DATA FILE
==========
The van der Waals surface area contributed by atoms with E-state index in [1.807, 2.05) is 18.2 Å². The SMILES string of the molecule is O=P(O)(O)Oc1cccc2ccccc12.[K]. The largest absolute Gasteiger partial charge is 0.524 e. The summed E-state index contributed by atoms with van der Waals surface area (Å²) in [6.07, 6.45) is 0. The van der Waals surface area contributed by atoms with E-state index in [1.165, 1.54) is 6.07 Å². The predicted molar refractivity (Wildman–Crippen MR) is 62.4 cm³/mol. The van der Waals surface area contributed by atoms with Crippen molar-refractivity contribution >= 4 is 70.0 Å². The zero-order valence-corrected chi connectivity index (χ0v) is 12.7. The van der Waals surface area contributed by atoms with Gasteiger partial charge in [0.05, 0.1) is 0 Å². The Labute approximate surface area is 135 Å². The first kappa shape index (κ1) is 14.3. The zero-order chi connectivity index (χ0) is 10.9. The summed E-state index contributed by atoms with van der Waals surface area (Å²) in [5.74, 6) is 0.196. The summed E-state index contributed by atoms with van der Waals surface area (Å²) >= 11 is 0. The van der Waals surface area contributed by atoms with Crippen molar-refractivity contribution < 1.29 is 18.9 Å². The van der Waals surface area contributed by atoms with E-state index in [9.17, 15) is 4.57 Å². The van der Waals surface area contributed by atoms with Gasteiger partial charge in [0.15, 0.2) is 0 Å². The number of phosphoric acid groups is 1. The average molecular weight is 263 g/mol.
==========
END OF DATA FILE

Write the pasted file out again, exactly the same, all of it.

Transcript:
The van der Waals surface area contributed by atoms with E-state index in [1.807, 2.05) is 18.2 Å². The SMILES string of the molecule is O=P(O)(O)Oc1cccc2ccccc12.[K]. The largest absolute Gasteiger partial charge is 0.524 e. The summed E-state index contributed by atoms with van der Waals surface area (Å²) in [6.07, 6.45) is 0. The van der Waals surface area contributed by atoms with E-state index in [1.165, 1.54) is 6.07 Å². The predicted molar refractivity (Wildman–Crippen MR) is 62.4 cm³/mol. The van der Waals surface area contributed by atoms with Crippen molar-refractivity contribution >= 4 is 70.0 Å². The zero-order valence-corrected chi connectivity index (χ0v) is 12.7. The van der Waals surface area contributed by atoms with Gasteiger partial charge in [0.05, 0.1) is 0 Å². The Labute approximate surface area is 135 Å². The first kappa shape index (κ1) is 14.3. The zero-order chi connectivity index (χ0) is 10.9. The summed E-state index contributed by atoms with van der Waals surface area (Å²) in [5.74, 6) is 0.196. The summed E-state index contributed by atoms with van der Waals surface area (Å²) >= 11 is 0. The van der Waals surface area contributed by atoms with Crippen molar-refractivity contribution < 1.29 is 18.9 Å². The van der Waals surface area contributed by atoms with E-state index in [9.17, 15) is 4.57 Å². The van der Waals surface area contributed by atoms with Gasteiger partial charge in [0.15, 0.2) is 0 Å². The number of phosphoric acid groups is 1. The average molecular weight is 263 g/mol.